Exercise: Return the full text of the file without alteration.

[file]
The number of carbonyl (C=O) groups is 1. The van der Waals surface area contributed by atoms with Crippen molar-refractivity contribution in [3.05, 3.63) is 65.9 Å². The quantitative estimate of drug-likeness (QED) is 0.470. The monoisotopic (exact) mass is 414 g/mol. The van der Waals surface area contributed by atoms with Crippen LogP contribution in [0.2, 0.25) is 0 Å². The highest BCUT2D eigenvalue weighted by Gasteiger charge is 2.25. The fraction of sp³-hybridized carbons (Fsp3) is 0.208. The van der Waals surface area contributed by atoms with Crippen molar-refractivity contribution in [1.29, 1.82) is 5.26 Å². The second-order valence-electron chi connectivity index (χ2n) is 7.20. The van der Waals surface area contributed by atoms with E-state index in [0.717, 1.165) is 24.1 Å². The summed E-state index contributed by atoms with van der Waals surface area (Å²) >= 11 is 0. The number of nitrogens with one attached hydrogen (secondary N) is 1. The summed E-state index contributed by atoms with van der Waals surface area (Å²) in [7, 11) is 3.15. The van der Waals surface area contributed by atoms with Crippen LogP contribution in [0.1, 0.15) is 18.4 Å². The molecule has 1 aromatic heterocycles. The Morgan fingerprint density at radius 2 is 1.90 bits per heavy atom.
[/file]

The number of carbonyl (C=O) groups is 1. The van der Waals surface area contributed by atoms with Crippen molar-refractivity contribution in [3.05, 3.63) is 65.9 Å². The quantitative estimate of drug-likeness (QED) is 0.470. The monoisotopic (exact) mass is 414 g/mol. The van der Waals surface area contributed by atoms with Crippen LogP contribution in [0.2, 0.25) is 0 Å². The highest BCUT2D eigenvalue weighted by Gasteiger charge is 2.25. The fraction of sp³-hybridized carbons (Fsp3) is 0.208. The van der Waals surface area contributed by atoms with Crippen molar-refractivity contribution in [1.29, 1.82) is 5.26 Å². The second-order valence-electron chi connectivity index (χ2n) is 7.20. The van der Waals surface area contributed by atoms with E-state index in [0.717, 1.165) is 24.1 Å². The summed E-state index contributed by atoms with van der Waals surface area (Å²) >= 11 is 0. The number of nitrogens with one attached hydrogen (secondary N) is 1. The summed E-state index contributed by atoms with van der Waals surface area (Å²) in [7, 11) is 3.15. The van der Waals surface area contributed by atoms with Crippen LogP contribution in [0.1, 0.15) is 18.4 Å². The molecule has 1 aromatic heterocycles. The Morgan fingerprint density at radius 2 is 1.90 bits per heavy atom.